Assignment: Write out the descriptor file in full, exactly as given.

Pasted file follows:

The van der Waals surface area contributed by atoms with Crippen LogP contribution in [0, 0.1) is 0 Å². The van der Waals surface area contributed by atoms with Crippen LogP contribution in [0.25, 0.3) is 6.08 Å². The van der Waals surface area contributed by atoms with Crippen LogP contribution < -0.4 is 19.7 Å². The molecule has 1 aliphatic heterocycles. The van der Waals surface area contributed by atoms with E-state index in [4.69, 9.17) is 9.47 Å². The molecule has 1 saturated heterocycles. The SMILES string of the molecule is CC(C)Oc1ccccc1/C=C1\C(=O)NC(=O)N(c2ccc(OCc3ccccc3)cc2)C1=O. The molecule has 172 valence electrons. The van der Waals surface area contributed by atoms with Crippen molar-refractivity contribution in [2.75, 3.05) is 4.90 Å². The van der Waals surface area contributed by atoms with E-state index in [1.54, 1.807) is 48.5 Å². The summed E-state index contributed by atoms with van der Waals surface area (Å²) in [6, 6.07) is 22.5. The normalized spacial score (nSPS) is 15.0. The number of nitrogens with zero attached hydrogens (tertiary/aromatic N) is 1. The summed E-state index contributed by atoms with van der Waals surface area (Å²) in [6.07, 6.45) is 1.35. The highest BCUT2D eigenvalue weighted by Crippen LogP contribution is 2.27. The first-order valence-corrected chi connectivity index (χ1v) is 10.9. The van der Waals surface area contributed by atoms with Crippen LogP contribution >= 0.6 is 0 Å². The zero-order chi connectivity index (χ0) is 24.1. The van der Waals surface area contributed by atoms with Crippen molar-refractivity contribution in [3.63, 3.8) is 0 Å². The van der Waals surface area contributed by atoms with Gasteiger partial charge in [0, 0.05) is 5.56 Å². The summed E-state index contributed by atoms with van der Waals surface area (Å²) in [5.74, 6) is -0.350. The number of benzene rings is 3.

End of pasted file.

The van der Waals surface area contributed by atoms with Crippen LogP contribution in [0, 0.1) is 0 Å². The van der Waals surface area contributed by atoms with Crippen LogP contribution in [0.25, 0.3) is 6.08 Å². The van der Waals surface area contributed by atoms with Crippen LogP contribution < -0.4 is 19.7 Å². The molecule has 1 aliphatic heterocycles. The van der Waals surface area contributed by atoms with E-state index in [4.69, 9.17) is 9.47 Å². The molecule has 1 saturated heterocycles. The SMILES string of the molecule is CC(C)Oc1ccccc1/C=C1\C(=O)NC(=O)N(c2ccc(OCc3ccccc3)cc2)C1=O. The molecule has 172 valence electrons. The van der Waals surface area contributed by atoms with Crippen molar-refractivity contribution in [2.75, 3.05) is 4.90 Å². The van der Waals surface area contributed by atoms with E-state index in [1.54, 1.807) is 48.5 Å². The summed E-state index contributed by atoms with van der Waals surface area (Å²) in [6, 6.07) is 22.5. The normalized spacial score (nSPS) is 15.0. The number of nitrogens with zero attached hydrogens (tertiary/aromatic N) is 1. The summed E-state index contributed by atoms with van der Waals surface area (Å²) in [6.07, 6.45) is 1.35. The highest BCUT2D eigenvalue weighted by Crippen LogP contribution is 2.27. The first-order valence-corrected chi connectivity index (χ1v) is 10.9. The van der Waals surface area contributed by atoms with Crippen LogP contribution >= 0.6 is 0 Å². The zero-order chi connectivity index (χ0) is 24.1. The van der Waals surface area contributed by atoms with Crippen molar-refractivity contribution in [3.63, 3.8) is 0 Å². The van der Waals surface area contributed by atoms with Gasteiger partial charge in [0, 0.05) is 5.56 Å². The summed E-state index contributed by atoms with van der Waals surface area (Å²) in [5.74, 6) is -0.350. The number of benzene rings is 3.